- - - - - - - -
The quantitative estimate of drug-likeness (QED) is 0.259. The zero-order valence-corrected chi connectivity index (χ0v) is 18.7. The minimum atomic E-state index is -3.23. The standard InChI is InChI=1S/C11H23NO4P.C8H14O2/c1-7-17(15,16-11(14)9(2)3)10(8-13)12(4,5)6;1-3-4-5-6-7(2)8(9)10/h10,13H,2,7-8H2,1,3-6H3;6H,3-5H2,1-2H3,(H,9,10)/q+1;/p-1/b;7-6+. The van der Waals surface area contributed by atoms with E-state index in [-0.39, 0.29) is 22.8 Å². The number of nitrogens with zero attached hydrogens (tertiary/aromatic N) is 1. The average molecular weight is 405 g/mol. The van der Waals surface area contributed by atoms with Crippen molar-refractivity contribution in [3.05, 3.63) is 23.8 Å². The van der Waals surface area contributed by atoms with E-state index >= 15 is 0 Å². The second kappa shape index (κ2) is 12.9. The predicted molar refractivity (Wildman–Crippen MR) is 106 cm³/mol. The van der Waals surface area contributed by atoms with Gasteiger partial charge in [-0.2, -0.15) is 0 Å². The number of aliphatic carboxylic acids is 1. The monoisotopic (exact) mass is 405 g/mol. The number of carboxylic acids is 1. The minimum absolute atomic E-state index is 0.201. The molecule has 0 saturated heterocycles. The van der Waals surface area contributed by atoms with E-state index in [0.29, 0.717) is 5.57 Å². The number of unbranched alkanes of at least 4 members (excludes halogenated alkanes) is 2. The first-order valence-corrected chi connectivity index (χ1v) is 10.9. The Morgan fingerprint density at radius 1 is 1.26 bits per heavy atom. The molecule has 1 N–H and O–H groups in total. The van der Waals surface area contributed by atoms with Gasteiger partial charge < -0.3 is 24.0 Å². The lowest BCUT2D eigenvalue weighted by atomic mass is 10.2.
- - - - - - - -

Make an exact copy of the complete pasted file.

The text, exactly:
The quantitative estimate of drug-likeness (QED) is 0.259. The zero-order valence-corrected chi connectivity index (χ0v) is 18.7. The minimum atomic E-state index is -3.23. The standard InChI is InChI=1S/C11H23NO4P.C8H14O2/c1-7-17(15,16-11(14)9(2)3)10(8-13)12(4,5)6;1-3-4-5-6-7(2)8(9)10/h10,13H,2,7-8H2,1,3-6H3;6H,3-5H2,1-2H3,(H,9,10)/q+1;/p-1/b;7-6+. The van der Waals surface area contributed by atoms with E-state index in [-0.39, 0.29) is 22.8 Å². The number of nitrogens with zero attached hydrogens (tertiary/aromatic N) is 1. The average molecular weight is 405 g/mol. The van der Waals surface area contributed by atoms with Crippen molar-refractivity contribution in [3.05, 3.63) is 23.8 Å². The van der Waals surface area contributed by atoms with E-state index >= 15 is 0 Å². The second kappa shape index (κ2) is 12.9. The predicted molar refractivity (Wildman–Crippen MR) is 106 cm³/mol. The van der Waals surface area contributed by atoms with Gasteiger partial charge in [-0.2, -0.15) is 0 Å². The number of aliphatic carboxylic acids is 1. The monoisotopic (exact) mass is 405 g/mol. The number of carboxylic acids is 1. The minimum absolute atomic E-state index is 0.201. The molecule has 0 saturated heterocycles. The van der Waals surface area contributed by atoms with E-state index in [0.29, 0.717) is 5.57 Å². The number of unbranched alkanes of at least 4 members (excludes halogenated alkanes) is 2. The first-order valence-corrected chi connectivity index (χ1v) is 10.9. The Morgan fingerprint density at radius 1 is 1.26 bits per heavy atom. The molecule has 1 N–H and O–H groups in total. The van der Waals surface area contributed by atoms with Gasteiger partial charge < -0.3 is 24.0 Å². The lowest BCUT2D eigenvalue weighted by atomic mass is 10.2.